Governance is the biggest challenge in decentralized organizations, say Weber and Novocin. Members participating in a blockchain-supported financial function may have misaligned incentives, and can end up in gridlock, or with a chaotic outcome. They cite the example of the ‘DAO Hack’, which was the first prominent smart contract project on the Ethereum network to suffer a large loss of funds. The Ethereum community voted to conduct a hard fork (a radical change to the protocol that makes previously invalid blocks/transactions valid or vice-versa) reversing the transactions after the hack and essentially refunding the DAO investors. This was in effect a breach of Ethereum’s immutability – i.e. transactions once recorded cannot be deleted or altered – and it left a sizeable minority of the community bitterly dissatisfied. This group viewed the Ethereum community as forsaking its commitment to immutable, permanent records. They refused to acknowledge the hard fork, and maintained the original Ethereum blockchain, now known as Ethereum Classic (whereas the forked version supported by the Ethereum Foundation is simply Ethereum).
“Distributed organizations serving an open community need to take care to design their governance systems, incentive structures, and decision-making processes to create consensus without unduly slowing down the decision making,” say Weber and Novocin, adding: “Scenario planning or war gaming are worth exploring at the beginning of blockchain projects. Forward planning enables organizations to swiftly respond in a predictable way that is supportive of stakeholders. Publicizing?these plans in advance can also build trust and user confidence.”
Werbach lists a variety of risks and vulnerabilities related to cryptocurrencies: Bitcoin has shown that the fundamental security of its proof-of-work system is sound, but it has major limitations such as limited scalability, massive energy usage, and concentration of mining pools. There has been massive theft of cryptocurrency from the centralized intermediaries that most people use to hold it, and massive fraud by promoters of initial coin offerings and other schemes. Manipulation is widespread on lightly-regulated cryptocurrency exchanges. For example, roughly half of Bitcoin transactions are with Tether, a “stablecoin” that claims to be backed by U.S. dollars but has never been audited and is involved in highly suspicious behavior. Money laundering and other criminal activity is a serious problem if transactions do not require some check of real-world identities.?”There are major efforts to address all of these risks and vulnerabilities. Some are technical, some are business opportunities, and some are regulatory questions. There must be recognition among cryptocurrency proponents that maturation of the industry will require cooperation in many cases with incumbents and regulators,”?says Werbach.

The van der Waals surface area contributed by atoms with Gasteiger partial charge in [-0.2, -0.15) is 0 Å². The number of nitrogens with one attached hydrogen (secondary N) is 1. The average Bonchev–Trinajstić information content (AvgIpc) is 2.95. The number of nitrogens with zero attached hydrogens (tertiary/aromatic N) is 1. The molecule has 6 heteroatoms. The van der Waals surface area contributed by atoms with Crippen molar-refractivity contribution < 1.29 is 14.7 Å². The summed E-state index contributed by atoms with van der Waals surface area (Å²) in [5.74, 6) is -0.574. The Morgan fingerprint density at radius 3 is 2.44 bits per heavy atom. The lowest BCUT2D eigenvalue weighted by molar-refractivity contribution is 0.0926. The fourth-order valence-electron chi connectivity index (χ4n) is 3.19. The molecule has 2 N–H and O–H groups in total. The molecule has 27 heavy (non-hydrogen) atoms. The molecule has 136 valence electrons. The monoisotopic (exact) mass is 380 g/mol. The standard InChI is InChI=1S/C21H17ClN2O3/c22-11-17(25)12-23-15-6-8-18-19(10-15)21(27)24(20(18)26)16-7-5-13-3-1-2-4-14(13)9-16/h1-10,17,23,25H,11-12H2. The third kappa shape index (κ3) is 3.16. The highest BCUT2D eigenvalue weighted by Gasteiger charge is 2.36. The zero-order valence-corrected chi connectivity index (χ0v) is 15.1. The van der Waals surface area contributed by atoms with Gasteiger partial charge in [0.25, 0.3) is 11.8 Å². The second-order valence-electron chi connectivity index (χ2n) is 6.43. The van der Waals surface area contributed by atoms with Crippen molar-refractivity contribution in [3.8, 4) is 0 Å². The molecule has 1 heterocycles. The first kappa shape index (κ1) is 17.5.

Hosanagar cautions that while decentralization offers significant value and for a transaction to be treated as valid, a significant number of miners/validators must verify the transaction, it is still susceptible to collusion. If one or few companies running lots of miners/validators in a small network collude, they can affect the sanctity of the network. The big risk with cryptocurrencies, he adds, is that most activity as of today is ultimately tied to speculation. It’s important, he says, for cryptocurrencies to discover a “killer app soon so there is some underlying value created beyond speculation of its future value.”
The Way Ahead?
Given all these challenges, what is the current mindset in the financial sector towards adopting these new technologies? And, importantly, should one push for wide acceptance and deployment or is there need for them to stabilize first?